Unified theory of cognition -- Psychological laws -- Foundations of person cognition -- Functional theory of attitudes -- Attitude integration theories -- Comparisons of attitude theories -- Moral algebra -- Group dynamics -- Cognitive theory of judgment-decision -- General theory -- Experimental methods -- Unified science of psychology.
Applied a theory of information integration to decision making with probabilistic events. 10 undergraduates judged the subjective worth of duplex bets that included independent gain and lose components. The worth of each component was assumed to be the product of a subjective weight that reflected the probability of winning or losing, and the subjective worth of the money to be won or lost. The total worth of the bet was the sum of the worths of the 2 components. Thus, each (...) judgment required multiplying and adding operations. The multiplying model worked quite well in 4 experimental conditions. The adding model showed more serious discrepancies, though these were small in magnitude. The theory of functional measurement was applied to scale the subjective values of the probability and money stimuli. Subjective and objective values were nonlinearly related both for probability and for money. (shrink)
A functional theory of memory has already been developed as part of a general functional theory of cognition. The traditional conception of memory as “reproductive” touches on only a minor function. The primary function of memory is in constructing values for goal-directedness of everyday thought and action. This functional approach to memory rests on a solid empirical foundation.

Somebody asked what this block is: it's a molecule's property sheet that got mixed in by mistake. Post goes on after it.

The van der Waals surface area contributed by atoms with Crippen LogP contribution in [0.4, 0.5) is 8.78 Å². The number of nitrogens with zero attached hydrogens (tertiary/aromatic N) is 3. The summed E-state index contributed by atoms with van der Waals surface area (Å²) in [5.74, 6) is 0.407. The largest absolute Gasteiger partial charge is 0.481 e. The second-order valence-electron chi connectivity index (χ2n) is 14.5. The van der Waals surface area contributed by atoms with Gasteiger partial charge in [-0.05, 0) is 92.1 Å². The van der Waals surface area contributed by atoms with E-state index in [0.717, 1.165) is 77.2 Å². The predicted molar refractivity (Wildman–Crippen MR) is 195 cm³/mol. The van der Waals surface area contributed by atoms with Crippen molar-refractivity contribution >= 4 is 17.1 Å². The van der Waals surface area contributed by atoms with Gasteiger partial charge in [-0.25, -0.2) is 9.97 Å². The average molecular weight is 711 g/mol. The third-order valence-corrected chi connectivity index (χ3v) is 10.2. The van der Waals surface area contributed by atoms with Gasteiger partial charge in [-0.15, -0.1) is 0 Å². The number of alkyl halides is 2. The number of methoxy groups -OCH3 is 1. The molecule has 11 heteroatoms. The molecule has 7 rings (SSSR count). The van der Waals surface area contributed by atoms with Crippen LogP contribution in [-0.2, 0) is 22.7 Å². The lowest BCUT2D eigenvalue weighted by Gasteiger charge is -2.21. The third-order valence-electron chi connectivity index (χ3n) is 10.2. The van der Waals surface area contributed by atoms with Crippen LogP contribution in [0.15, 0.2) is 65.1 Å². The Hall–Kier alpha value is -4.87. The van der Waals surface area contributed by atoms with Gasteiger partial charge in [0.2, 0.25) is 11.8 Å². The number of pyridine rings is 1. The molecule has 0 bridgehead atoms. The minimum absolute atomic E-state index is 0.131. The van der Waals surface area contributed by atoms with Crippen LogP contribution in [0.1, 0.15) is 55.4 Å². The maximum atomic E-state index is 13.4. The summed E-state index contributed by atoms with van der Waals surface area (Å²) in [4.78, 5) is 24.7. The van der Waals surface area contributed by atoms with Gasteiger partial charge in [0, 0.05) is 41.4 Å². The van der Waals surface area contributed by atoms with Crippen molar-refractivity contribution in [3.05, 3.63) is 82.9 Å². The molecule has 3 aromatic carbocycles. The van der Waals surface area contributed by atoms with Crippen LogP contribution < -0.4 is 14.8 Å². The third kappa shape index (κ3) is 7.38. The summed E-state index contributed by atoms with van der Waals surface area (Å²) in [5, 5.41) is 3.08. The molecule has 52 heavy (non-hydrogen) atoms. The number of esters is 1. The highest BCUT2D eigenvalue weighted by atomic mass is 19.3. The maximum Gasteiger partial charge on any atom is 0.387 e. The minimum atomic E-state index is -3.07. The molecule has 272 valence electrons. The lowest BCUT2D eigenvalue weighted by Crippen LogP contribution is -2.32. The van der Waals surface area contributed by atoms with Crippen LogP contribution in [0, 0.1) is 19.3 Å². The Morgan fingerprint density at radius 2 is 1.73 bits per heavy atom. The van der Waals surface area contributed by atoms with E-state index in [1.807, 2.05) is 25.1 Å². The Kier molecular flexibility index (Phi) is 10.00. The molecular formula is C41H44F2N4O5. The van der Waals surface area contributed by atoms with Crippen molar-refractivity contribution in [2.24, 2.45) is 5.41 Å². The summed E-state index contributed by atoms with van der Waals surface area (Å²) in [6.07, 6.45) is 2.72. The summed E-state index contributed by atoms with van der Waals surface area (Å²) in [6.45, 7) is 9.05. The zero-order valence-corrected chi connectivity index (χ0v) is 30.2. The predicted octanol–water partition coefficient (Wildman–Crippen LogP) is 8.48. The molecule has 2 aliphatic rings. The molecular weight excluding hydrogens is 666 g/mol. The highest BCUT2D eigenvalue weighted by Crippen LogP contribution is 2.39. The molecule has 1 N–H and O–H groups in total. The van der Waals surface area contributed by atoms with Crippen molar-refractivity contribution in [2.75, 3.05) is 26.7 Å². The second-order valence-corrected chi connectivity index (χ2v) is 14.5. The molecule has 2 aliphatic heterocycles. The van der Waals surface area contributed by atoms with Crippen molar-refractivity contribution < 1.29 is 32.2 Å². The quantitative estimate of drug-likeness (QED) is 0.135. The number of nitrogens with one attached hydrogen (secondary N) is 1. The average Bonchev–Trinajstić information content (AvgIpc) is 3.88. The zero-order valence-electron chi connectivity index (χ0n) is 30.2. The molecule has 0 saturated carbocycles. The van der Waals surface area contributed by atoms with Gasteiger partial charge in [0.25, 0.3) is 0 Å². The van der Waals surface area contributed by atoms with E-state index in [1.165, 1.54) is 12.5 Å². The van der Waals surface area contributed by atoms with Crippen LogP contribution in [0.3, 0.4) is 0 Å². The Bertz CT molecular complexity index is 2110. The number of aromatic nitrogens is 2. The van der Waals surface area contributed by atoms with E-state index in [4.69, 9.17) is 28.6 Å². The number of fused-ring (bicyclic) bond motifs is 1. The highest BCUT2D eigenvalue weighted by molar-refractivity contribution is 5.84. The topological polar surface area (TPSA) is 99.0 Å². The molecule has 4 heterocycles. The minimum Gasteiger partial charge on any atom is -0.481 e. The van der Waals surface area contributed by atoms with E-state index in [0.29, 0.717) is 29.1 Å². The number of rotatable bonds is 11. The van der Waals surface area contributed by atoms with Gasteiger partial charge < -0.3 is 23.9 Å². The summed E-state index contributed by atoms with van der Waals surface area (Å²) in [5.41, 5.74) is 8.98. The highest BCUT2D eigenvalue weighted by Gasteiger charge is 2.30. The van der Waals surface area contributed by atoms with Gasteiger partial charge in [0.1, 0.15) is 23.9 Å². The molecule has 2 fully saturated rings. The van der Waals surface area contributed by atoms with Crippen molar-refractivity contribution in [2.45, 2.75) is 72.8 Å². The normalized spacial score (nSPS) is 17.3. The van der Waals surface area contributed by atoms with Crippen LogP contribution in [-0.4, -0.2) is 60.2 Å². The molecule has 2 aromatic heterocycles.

Rather surprisingly, T.H.Green's ideas on women and the family are as neglected today as they were immediately after his death in 1882, when his thought was first interpreted for a wider public by his colleagues and friends.1 Silence on such matters in the 1880s is not remarkable. It is odd, however, that it persists today, despite recent intense concern with the history of women and the family, including their place in political thought, and despite reviving philosophical interest in the British (...) Idealists and readiness to credit them with a significant impact on politics, education and social work. It has often been remarked that Green's political ideas have much in common superficially with those of John Stuart Mill, since their values and precepts are very similar, although the substructure of their thought is utterly different. Nevertheless it has altogether escaped notice that this is equally true of their ideas on women, marriage and family relationships. Today Mill's fabled feminism easily appears limited and imperceptive, and the priority he gave to the parliamentary vote strangely simplistic. Did Green show any greater realism and understanding? Did he practise as well as preach real equality between men and women, in private as well as public life? In short, what precisely was Green's position on 'the woman question'�? (shrink)